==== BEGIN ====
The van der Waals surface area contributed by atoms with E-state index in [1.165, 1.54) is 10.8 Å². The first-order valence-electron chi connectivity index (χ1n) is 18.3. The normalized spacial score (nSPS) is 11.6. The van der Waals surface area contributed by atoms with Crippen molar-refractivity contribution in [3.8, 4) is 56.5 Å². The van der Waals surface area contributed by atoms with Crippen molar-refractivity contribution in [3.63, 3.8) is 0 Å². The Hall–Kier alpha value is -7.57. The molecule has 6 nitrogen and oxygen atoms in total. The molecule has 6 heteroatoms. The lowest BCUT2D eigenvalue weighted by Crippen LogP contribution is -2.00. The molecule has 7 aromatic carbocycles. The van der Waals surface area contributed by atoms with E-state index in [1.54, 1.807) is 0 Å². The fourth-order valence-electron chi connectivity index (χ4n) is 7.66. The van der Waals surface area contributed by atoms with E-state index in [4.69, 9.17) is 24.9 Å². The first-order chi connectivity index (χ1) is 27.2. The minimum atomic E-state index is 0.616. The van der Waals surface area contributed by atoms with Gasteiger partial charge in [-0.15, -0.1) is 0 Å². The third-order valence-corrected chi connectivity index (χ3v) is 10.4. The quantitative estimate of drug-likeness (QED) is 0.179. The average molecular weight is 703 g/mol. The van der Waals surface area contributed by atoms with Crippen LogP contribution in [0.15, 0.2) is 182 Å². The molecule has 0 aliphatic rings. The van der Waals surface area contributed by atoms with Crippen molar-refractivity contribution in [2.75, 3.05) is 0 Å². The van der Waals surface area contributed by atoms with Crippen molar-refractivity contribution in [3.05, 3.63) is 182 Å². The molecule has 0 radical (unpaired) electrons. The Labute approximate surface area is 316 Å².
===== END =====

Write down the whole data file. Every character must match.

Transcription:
The van der Waals surface area contributed by atoms with E-state index in [1.165, 1.54) is 10.8 Å². The first-order valence-electron chi connectivity index (χ1n) is 18.3. The normalized spacial score (nSPS) is 11.6. The van der Waals surface area contributed by atoms with Crippen molar-refractivity contribution in [3.8, 4) is 56.5 Å². The van der Waals surface area contributed by atoms with Crippen molar-refractivity contribution in [3.63, 3.8) is 0 Å². The Hall–Kier alpha value is -7.57. The molecule has 6 nitrogen and oxygen atoms in total. The molecule has 6 heteroatoms. The lowest BCUT2D eigenvalue weighted by Crippen LogP contribution is -2.00. The molecule has 7 aromatic carbocycles. The van der Waals surface area contributed by atoms with E-state index in [1.54, 1.807) is 0 Å². The fourth-order valence-electron chi connectivity index (χ4n) is 7.66. The van der Waals surface area contributed by atoms with E-state index in [4.69, 9.17) is 24.9 Å². The first-order chi connectivity index (χ1) is 27.2. The minimum atomic E-state index is 0.616. The van der Waals surface area contributed by atoms with Gasteiger partial charge in [-0.15, -0.1) is 0 Å². The third-order valence-corrected chi connectivity index (χ3v) is 10.4. The quantitative estimate of drug-likeness (QED) is 0.179. The average molecular weight is 703 g/mol. The van der Waals surface area contributed by atoms with Crippen LogP contribution in [0.15, 0.2) is 182 Å². The molecule has 0 aliphatic rings. The van der Waals surface area contributed by atoms with Crippen molar-refractivity contribution in [2.75, 3.05) is 0 Å². The van der Waals surface area contributed by atoms with Crippen molar-refractivity contribution in [3.05, 3.63) is 182 Å². The molecule has 0 radical (unpaired) electrons. The Labute approximate surface area is 316 Å².